Sorry, Tourists Won't Be Able To Smoke Weed In The ACT
Despite cannabis decriminalisation laws passing, Canberra is unlikely to instantly turn into an Amsterdam-style marijuana mecca for tourists.
On Wednesday afternoon, the Australian Capital Territory's parliament passed a bill allowing people over the age of 18 to possess up to 50 grams of marijuana, and grow two plants for personal use. They are the first Australian jurisdiction to do so, and instantly, people began talking about how visitors to the ACT on holiday may take advantage of the change.
But provisions in the bill -- which has been described as "a dog's breakfast" by some -- mean it will be impractical for tourists to consume cannabis in the capital. Advocates say the change has public health benefits, helping divert casual users away from the criminal system -- but the federal government has already flagged a potential challenge to the law, meaning the change could be short-lived.
Drug reform experts also doubt it will lead to more use of the drug, but that it will reduce the harms associated with cannabis.
What does the law allow?
The Drugs of Dependence (Personal Cannabis Use) Amendment Bill lets adults in the ACT to possess 50 grams of the drug. It also permits the growing of two marijuana plants per person, or up to four per household.
However, many other laws restricting the use of cannabis still remain in the capital. For instance, smoking marijuana in public, or around children, is still illegal. While growing plants is permitted, it's an offence to sell the seeds.
While a person can possess and grow marijuana for themselves, it remains a drug supply offence to sell or even gift that marijuana to a friend, according to drug policy consultant Jarryd Bartle.
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"Some people are calling this law 'legalisation', but it's not, at least in the sense of what we're seeing in parts of the United States or Canada," he told 10 daily.
"They've seen the least harmful way as people smoking personal supplies at home. They'd prefer people to grow and smoke at home, rather than buying from the black market."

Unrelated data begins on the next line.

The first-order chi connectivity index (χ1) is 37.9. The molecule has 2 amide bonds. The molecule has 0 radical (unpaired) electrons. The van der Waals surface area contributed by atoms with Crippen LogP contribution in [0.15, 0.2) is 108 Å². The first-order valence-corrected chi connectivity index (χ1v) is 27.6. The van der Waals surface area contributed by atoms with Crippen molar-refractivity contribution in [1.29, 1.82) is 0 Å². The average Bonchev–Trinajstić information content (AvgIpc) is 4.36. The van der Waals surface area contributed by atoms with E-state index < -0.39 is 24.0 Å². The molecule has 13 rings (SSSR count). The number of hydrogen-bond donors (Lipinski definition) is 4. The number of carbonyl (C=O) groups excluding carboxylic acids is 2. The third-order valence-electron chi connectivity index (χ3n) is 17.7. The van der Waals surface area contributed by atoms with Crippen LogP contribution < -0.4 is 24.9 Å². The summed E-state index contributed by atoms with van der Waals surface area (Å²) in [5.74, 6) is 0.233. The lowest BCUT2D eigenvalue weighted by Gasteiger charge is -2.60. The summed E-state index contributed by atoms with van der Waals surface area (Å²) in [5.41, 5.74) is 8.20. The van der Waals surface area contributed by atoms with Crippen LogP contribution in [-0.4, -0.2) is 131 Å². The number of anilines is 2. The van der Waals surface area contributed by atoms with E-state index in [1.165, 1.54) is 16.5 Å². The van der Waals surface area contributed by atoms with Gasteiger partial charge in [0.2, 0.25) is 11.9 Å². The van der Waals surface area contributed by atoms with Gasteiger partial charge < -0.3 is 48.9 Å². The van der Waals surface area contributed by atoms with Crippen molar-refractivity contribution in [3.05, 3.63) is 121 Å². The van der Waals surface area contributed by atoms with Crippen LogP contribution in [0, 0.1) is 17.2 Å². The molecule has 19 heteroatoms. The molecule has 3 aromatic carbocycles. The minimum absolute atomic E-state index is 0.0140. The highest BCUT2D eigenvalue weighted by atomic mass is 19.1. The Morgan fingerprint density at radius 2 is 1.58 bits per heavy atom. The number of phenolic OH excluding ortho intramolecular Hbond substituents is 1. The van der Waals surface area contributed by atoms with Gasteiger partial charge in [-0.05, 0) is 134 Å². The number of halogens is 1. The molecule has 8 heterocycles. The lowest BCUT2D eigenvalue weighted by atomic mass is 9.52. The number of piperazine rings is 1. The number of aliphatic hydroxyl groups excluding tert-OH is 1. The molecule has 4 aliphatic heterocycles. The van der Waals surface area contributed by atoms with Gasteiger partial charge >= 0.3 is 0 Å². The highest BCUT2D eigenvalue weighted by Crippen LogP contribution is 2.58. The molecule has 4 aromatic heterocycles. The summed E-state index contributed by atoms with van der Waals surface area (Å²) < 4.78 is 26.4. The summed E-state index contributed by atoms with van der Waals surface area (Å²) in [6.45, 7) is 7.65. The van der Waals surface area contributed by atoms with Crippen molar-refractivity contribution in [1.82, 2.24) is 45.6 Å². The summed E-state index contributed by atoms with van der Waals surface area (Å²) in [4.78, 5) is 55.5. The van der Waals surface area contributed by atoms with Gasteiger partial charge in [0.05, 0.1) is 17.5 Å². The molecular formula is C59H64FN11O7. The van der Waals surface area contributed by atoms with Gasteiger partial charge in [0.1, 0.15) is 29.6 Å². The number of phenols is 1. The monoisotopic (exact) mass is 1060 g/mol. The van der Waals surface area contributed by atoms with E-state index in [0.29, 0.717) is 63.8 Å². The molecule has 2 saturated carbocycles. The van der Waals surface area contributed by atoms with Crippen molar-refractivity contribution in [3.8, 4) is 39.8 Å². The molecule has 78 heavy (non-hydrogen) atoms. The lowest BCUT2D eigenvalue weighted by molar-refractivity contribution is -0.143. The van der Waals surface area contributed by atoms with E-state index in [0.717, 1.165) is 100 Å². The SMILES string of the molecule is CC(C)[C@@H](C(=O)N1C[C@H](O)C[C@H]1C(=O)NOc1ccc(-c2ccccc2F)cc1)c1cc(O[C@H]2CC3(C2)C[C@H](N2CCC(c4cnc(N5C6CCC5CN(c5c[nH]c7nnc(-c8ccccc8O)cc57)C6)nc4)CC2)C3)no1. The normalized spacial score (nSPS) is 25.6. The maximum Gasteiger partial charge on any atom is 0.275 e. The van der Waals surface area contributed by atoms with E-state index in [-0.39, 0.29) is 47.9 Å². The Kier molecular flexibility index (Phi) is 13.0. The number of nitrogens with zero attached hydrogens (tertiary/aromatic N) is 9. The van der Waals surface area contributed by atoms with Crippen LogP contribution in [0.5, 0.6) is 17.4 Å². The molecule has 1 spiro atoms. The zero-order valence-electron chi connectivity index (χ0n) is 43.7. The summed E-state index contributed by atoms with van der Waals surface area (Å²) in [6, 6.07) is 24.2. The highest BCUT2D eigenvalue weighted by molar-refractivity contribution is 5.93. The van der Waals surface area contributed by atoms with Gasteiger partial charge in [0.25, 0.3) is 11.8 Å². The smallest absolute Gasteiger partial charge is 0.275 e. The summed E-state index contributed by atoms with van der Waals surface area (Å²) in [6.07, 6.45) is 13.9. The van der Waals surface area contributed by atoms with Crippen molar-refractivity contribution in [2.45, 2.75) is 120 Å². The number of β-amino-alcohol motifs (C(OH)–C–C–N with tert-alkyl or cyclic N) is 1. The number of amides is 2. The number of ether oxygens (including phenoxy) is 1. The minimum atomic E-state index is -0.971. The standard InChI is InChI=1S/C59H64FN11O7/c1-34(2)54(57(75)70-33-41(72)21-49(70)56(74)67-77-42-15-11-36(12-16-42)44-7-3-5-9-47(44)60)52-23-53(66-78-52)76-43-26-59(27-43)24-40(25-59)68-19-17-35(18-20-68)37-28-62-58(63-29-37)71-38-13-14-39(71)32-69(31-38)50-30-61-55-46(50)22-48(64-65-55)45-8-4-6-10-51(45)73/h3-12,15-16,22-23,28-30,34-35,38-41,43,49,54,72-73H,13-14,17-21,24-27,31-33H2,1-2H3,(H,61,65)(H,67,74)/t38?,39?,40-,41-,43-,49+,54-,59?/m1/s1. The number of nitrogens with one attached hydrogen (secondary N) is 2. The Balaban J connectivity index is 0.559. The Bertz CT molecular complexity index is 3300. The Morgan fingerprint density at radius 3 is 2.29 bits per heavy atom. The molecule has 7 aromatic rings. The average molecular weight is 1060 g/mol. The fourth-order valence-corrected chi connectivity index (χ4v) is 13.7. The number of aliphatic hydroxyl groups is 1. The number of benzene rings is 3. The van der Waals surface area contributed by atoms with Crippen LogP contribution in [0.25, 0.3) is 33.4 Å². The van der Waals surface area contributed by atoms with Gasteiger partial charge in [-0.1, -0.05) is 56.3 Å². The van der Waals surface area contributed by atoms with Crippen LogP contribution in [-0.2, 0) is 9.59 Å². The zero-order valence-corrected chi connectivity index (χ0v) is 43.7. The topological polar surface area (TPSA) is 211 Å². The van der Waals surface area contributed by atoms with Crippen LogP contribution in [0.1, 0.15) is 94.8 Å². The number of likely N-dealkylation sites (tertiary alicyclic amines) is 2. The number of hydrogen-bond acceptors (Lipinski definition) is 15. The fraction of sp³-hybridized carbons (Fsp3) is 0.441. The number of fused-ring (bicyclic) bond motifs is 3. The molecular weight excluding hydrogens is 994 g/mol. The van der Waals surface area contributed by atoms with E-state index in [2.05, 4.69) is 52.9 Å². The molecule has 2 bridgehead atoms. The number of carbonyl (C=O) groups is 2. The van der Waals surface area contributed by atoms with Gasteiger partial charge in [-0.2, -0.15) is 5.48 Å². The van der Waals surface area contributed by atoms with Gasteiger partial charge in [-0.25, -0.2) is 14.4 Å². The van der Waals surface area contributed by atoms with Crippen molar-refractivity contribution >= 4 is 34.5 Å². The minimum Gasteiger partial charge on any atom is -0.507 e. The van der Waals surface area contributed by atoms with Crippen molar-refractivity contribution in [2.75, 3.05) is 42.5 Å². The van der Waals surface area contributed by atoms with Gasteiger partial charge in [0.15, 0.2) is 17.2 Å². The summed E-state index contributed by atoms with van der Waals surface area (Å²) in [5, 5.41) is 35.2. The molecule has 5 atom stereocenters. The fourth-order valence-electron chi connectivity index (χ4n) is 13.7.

Bartle said the change was a "natural extension" of the gradual decriminalisation of marijuana in the ACT, with slow changes to how police enforce drug laws since the 1980s.
How will people be allowed to use cannabis in the ACT?
People won't be walking around smoking weed on the street like in California, or heading to Amsterdam-style "coffee shops" any time soon.
Bartle said selling, sharing or even gifting the drug to friends would remain an offence.
"They don't want a commercial market opening yet, that's not the intention of this legislation."
ACT Greens politician Shane Rattenbury told 10 daily he "hoped [the federal government] have better things to do with their time" than overrule the new law, backing it as a reasonable and responsible reform.
He said tourists would be able to take advantage of the change, but warned against interstate visitors going too far.
"People can come here and the laws will apply, but if you're driving down here, it'll be still illegal when you cross the border to carry that quantity. If you're getting on the bus with marijuana in your pocket, that will still be an offence in NSW," Rattenbury said, adding that a "large-scale" public education campaign would aim to inform ACT residents about how the new laws work.
What is still illegal?
An ACT Police spokesperson told 10 daily they would "consider the detail" of the changes, saying they were committed to harm minimisation.
"It is important to note it will remain an offence to drive a motor vehicle with any level of cannabis in a driver’s system and ACT Policing will continue to test for the presence of cannabis and other drugs," the spokesperson said.
It should also be noted that it remains an offence under ACT law to supply any amount of cannabis. The offence of supplying drugs does not require the exchange of money.
The interaction between territory and federal law will be a sticking point, with the federal government having precedent to overrule laws made in the territories. Home Affairs Minister Peter Dutton called the ACT reform "dangerous" and said attorney-general Christian Porter "is having a look at it", while Porter himself said, "where Commonwealth laws apply they remain enforceable."
Will more people use marijuana?
Dr Alex Wodak, president of the Australian Drug Law Reform Foundation, said overseas evidence showed that decriminalising marijuana does not lead to an increase in use.
"It may happen with a few people, but at a significant level, that's not going to happen. There's a large literature base showing very little to no relationship between laws and the number who consume it," he told 10 daily.
"The more important question is whether more people are consuming, but whether more people are harmed. A lot of people are harmed by cannabis prohibition."
Wodak said decriminalising personal use and cultivation would mean less incentive drug dealers or gangs to sell marijuana.
Will the laws expand?
Wodak said he'd like to see further legalisation of marijuana, including a 'regulated supply' system, which would include packages with health warnings and product information -- and raise taxation revenue for the government.
"I hope the other states take notice of [the ACT law], and the federal government too," he said.
Rattenbury said he hoped the ACT changes would "ripple across the country".